£8.4m boost for north Leeds school expansions – but supply chain issues are causing costs to spiral

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Multi-million-pound plans to expand two schools in north Leeds are set to go before council decision-makers this week.

Leeds City Council officers will seek permission from the authority’s executive board this week to spend £8.4m on expansions to Allerton High and Boston Spa St. Edwards schools, to help them expand by hundreds places in the coming years.

Due to laws passed by the Government in 2011, councils are not legally allowed to open new local education authority-run schools, and must instead either expand existing schools, or encourage a private company or trust to open a “free” school.

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A report into the Allerton High project has claimed Covid-19 and supply chain issues have seen costs for the expansion rise from an estimated £8m, agreed in September 2021, to £8.5m.

Allerton High School has been given approval by council planners to expand.Allerton High School has been given approval by council planners to expand.
Allerton High School has been given approval by council planners to expand.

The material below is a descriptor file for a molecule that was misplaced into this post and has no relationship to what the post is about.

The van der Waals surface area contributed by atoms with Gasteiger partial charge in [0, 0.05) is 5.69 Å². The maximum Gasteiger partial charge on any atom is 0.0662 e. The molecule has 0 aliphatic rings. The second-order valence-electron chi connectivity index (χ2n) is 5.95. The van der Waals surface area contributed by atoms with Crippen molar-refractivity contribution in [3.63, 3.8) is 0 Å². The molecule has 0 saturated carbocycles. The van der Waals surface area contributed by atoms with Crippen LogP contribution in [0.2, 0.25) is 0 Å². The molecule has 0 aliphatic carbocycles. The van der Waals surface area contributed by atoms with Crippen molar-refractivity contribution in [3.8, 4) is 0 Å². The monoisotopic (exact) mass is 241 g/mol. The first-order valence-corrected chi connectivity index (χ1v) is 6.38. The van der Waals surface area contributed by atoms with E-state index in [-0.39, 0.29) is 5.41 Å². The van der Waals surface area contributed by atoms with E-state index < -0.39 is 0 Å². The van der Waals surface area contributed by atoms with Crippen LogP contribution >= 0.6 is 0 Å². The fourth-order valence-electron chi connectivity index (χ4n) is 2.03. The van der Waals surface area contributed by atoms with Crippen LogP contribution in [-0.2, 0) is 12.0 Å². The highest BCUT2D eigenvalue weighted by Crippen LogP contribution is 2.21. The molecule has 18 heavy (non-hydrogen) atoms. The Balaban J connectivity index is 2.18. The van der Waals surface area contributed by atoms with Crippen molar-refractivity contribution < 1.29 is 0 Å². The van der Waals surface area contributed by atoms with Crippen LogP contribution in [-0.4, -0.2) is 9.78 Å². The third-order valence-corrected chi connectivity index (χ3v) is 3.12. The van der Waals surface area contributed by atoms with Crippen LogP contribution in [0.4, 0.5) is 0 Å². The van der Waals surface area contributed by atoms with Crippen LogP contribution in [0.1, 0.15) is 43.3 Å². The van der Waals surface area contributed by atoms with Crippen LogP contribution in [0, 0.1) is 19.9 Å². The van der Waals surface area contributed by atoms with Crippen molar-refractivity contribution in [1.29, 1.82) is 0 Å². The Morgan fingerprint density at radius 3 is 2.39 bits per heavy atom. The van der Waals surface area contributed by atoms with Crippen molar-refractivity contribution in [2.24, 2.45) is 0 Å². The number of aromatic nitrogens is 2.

A £1.2m payment was already paid to go towards early works on site, due to the urgency of the work, and the remaining funds are expected to be agreed this week.

It is hoped that the school’s capacity will be increased by around 300 pupils in time for the beginning of the September 2023 school term.

Another £1.1m has been requested to increase numbers at Boston Spa St. Edwards school for a “20 to 30 place expansion”.

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The report states: “Notwithstanding the successful delivery of the Learning Places Programme over the last 12- 18 months, the programme has not been without its challenges.

“The impact of Covid from March 2020 for the delivery of places for September 2020 was inevitably a factor, minimising face to face time for scheme development and the management of on-site issues, which was generally well-managed and the impact mitigated on the whole.

“However, its longer-term impact and issues that are specific to the delivery of school places, have been more prevalent for the September 2021 delivery and beyond.”

It listed further problems such as short timescales, the availability of contractors to do the work; supply chain issues around materials such as timber, steel, plaster and fire doors; and “slips” in planned connection dates for power and water.

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The report added that further Government cuts to per-pupil funding rate, coupled with increasing demand for SEND education, was also putting financial pressure on the local education authority.

Members of Leeds City Council’s executive board will meet on Wednesday, November 17 to discuss the report.

Richard Beecham , Local Democracy Reporting Service